Feels like I watched Parasite ages ago but it was actually back in February before the world went off the rails. I remember the four of us in a packed AMC theater beside Boston Commons, all leaving the cinema amazed by the sheer artistry and incision we had just witnessed on screen—a brilliant story seamlessly stitched in a perfect choreography of acting, writing, and directing.

Sadly, I’ve watched very few movies this year. If you have must-watch recommendations, send them my way!!! : )

Favorite Album: Evermore, Taylor Swift
Honorable Mention: Folklore, Taylor Swift (Read my review of the album here.)

Both are tributes to fantasy in a time when brutal reality demands our attention. Honestly, it’s a close call between E and F. Evermore wins in my heart because of a few standout tracks: “marjorie” (the Youtube lyric video features footage of Taylor’s opera-singing grandmother), “tolerate it” (I know I keep saying this but the lyrics in this bridge is her best one yet), “gold rush,” and “long story short.”

Fictional songwriting blends good storytelling with ear-catching composition. Who can do both the autobiographical AND the fictional better than Taylor? No one. My fictional favorites are the infidelity-driven crime anthem “no body, no crime” and the unlikely love story between two con artists in “cowboy like me.”

More wistful and adventurous and less sad, Evermore has chiseled away the parts of 2020 that we wish we could forget and carved out what can last.

Favorite Song: 《刻在你心底的名字》卢广仲

***

Wishing each of you a happy, healthy, and fruitful 2021! See you next year ❤️

With love,

2019: A Tale of Many Cities

Selina Xu Kaiping 碉楼

滚滚长江东逝水,浪花淘尽英雄。
是非成败转头空。
青山依旧在,几度夕阳红。
白发渔樵江渚上,惯看秋月春风。
一壶浊酒喜相逢。
古今多少事,都付笑谈中。

《三国演义》开篇

Roiling waves of the river flow,
Rippling tides sieve out heroes,
Wins and losses now hollow.
The earth lies here still,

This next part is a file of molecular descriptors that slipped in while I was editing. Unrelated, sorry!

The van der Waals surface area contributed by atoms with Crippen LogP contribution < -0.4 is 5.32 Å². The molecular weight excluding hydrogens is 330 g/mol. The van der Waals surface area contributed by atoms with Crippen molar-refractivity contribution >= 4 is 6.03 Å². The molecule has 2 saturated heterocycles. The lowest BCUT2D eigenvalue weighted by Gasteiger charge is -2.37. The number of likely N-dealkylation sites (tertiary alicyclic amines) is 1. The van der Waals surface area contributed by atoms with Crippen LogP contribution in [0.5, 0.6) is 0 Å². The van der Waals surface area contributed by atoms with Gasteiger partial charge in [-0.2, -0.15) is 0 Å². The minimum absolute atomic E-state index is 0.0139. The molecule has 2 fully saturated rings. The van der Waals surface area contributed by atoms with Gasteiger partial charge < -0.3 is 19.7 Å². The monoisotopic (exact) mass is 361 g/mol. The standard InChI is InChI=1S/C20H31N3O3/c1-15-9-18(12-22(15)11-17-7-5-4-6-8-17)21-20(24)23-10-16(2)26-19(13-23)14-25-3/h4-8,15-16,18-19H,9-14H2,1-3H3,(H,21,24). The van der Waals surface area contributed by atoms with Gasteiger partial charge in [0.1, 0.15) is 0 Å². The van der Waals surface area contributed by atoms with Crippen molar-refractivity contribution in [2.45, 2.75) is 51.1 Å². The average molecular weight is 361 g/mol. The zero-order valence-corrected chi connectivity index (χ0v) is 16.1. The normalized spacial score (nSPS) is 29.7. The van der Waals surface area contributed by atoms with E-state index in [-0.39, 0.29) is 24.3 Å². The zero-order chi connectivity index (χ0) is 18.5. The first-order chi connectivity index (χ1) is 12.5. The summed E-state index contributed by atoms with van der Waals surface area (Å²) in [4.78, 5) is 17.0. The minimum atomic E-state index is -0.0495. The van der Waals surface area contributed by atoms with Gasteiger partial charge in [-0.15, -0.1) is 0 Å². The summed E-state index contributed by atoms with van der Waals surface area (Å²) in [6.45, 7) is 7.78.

Many sunsets come and go.

A snowy-haired elder perches by,
Seasons ebbing in his eyes.
History’s many tales
All washed down with wine,
Drowning in laughter with old friends.

(my translation)

Romance of Three Kingdoms Wuhou Temple 三国演义武侯寺

The huge stone engraving sits in a courtyard of the Wuhou Temple, carrying the opening verse of Romance of the Three Kingdoms.

Chengdu. Centuries ago, once the Kingdom of Shu. The Temple memorializes Zhuge Liang, who ought to have been forgotten by time — only a prime minister of a kingdom that lasted 43 years, dating back to close to two millennia ago; not to mention, China was split into three — no one could call himself emperor (帝), only king (王). Being neither king nor emperor, Zhuge Liang has posthumously found outsized fame. When I was a kid, my parents would say, Be as smart as Zhuge Liang. His is one of the first names that come to mind when one thinks of wisdom, strategy, or yin and yang (八卦). Ironically, in this temple named after him lies the tomb of Liu Bei — the King of Shu, who Zhuge Liang had served.

But why? Because of one book.

No one would remember Zhuge Liang, Cao Cao, Liu Bei, or Guan Yu, were it not for Romance of the Three Kingdoms (which, alongside Dream of the Red Chamber, Journey to the West, and Heroes of the Marshes, are deemed as China’s four great literary classics).

The temple is crowded with visitors. Every corridor, every statue, every inch of the bamboo-shrouded red walls are surrounded by bobbing heads and peering faces. Several of the famous generals whose statues loom are, in fact, fictional. So pervasive has been Three Kingdoms that legacies are invented and History reconstructed. Like everyone else chasing the words of the guide, my grandpa, my father, and I are devotees to a book that has grown larger than life — one that reigns over modern Chinese consciousness.

A Western pop cultural parallel that immediately comes to mind is Hamilton, which I caught this summer in New York. It celebrates history in the making and, in a musical spectacle, tears open the sinews of History to show us how it is written, construed, and remade. What captivated me most wasn’t those contemporary bits, but how it seemed that the audience was watching the arches and domes being constructed for a narrative-in-the-making. Letting the music wash over us was to partake in Hamilton‘s version of history; commemorating Zhuge Liang in a temple where a literary overture resides front and center is to blur the line between fiction and history.

You have no control who lives, who dies, who tells your story.

Selina Xu Chongqing 磁器口

这个冬天,我最后的足迹遍布了各大古镇:从开平的碉楼到顺德的逢简水乡,从成都的宽窄巷子到锦里武侯祠,从重庆的洪崖洞到磁器口再到民国街。中国的大江南北充满了历史残留的韵味与商业化的喧哗。不经意间,我扑捉到了很多很多梦想篇幅的一小边角:阁楼酒吧和茶馆驻唱的歌手、执着于快要失传手艺的老人,还有能写出《三国演义》的罗贯中。我们如此平庸的活着,怀揣着亦伟大亦渺小的梦想,品味着人生百态——不正是舌尖上的人生吗?